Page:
I occasionally still buy records, usually just if I’m in some sort of cheapo bargain/antique store that my wife drags me to and something catches my eye ( or hers ). I see them out in Target and Walmart, current recordings, but on vinyl. I’ll probably never buy one those lol!

There is something nice about hearing that “scratch” before the first track begins. Probably more nostalgia than anything for me, across the board.


man i wish i had one of those no electrical plug required players, my life would be complete.

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Vinyl was way over when I was younger and I’m not old enough to have enough disposible income to go for it now!

I have often wondered whether its not really the vinyl that makes the difference, but the production of the track itself that makes more of a difference especially older pre-digital era where records where less compressed and generally warmer.

My father-in-law had a Joe Bonamassa vinyl and we played it back to back with the CD and other than a little bit of crackle (which I have to admit I like :grinning_face_with_smiling_eyes:) there wasn’t any real difference to my deaf ears. I do love the ritual, the care needed and the album art so totally get why people love it.


One thing I’ve discovered over time is the durability of vinyl. I remember when CDs were new. The claim was they NEVER wore out, so buy one once and you have it for life. Maybe, but I can’t be the only one who has a bunch of guitar instructional DVDs with sticks and skips in them. :man_facepalming:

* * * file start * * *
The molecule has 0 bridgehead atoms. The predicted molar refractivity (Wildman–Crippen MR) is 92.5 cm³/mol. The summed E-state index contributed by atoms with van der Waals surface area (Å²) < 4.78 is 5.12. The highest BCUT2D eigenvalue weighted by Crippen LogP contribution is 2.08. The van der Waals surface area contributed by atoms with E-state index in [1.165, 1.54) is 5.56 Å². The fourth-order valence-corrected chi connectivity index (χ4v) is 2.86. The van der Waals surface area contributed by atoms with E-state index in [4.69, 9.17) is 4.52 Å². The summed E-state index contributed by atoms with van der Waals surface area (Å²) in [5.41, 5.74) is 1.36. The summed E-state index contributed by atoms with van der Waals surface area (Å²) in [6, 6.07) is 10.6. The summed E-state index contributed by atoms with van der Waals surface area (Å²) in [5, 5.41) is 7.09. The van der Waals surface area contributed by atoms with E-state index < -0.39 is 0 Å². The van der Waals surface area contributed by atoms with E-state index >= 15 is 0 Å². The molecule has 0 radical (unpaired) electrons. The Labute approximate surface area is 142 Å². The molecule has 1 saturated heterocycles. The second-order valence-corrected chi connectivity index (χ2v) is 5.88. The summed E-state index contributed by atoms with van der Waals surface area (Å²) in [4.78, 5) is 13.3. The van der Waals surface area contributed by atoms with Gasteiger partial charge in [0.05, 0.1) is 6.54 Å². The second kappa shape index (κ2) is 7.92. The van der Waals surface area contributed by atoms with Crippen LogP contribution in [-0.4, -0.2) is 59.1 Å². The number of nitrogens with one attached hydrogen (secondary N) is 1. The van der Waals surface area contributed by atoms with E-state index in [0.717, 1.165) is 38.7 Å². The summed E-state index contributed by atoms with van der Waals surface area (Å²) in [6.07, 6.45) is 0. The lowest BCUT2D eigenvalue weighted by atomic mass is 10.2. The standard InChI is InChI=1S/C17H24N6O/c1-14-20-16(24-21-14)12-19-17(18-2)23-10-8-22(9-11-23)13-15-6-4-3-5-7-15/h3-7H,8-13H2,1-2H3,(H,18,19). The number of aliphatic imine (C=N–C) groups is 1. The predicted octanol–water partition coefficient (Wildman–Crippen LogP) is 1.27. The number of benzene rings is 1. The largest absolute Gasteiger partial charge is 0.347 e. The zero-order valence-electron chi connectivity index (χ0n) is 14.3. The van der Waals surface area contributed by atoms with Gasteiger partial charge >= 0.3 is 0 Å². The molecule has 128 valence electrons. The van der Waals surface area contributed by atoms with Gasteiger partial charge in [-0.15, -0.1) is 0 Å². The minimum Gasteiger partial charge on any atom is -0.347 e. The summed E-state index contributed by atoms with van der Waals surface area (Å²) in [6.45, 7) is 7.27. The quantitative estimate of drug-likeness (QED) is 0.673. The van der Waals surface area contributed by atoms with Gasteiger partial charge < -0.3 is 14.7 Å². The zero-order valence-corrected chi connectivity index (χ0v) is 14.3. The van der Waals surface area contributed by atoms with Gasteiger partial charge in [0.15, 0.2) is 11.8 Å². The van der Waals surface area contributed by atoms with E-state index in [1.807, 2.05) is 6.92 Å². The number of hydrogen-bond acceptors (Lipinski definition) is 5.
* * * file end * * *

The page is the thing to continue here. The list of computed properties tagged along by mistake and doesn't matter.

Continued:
I prefer downloading audio and not getting CDs with guitar books.
Before CDs, there were cassettes with some guitar books. Cassettes may be the least durable form of popular music: the tape slips, the speed changes, ocassionally your tape player eats one. Don’t miss that at all. (8-tracks had their problems too but I never had too many of those.)

Nowadays one can buy 180 gram vinyl versions of classic albums. (Audiophile vinyl.) Some people swear by them. I haven’t heard them.

I wouldn’t go to the mat arguing that vinyl sounds better. Technically, I doubt it does. But it can sometimes feel better (warmer, richer, fuller). Certainly, cover art and liner notes are more appealing on an album cover than a CD cover.

And not everything has made its way to CD. If you like old blues and R&B and early rock, some of it isn’t available on CD. This is why Keith Richards still has a jukebox for old. obscure 45s. ;o)

I don’t buy vinyl anymore, it’s nice to have the liner notes and stuff, I miss that but I don’t miss warping, ticking, skipping, or the weight and storage issues. I also don’t miss having to have a big stereo to play them on and a turntable with expensive needles and cartridges. I still buy CD’s when I can and I just rip them to my devices and store them away in case I need them. I buy downloads if I have to, but only if they are drm free, and I prefer some lossless format rather than mp3.

It’s cool if people want to have that experience though, it’s definitely a thing with a unique vibe and it sounds good on a proper system. I’d be wary of the mastering these days, the companies don’t really care like they used to so 180 gram vinyl may be a great mastering, or a terrible one.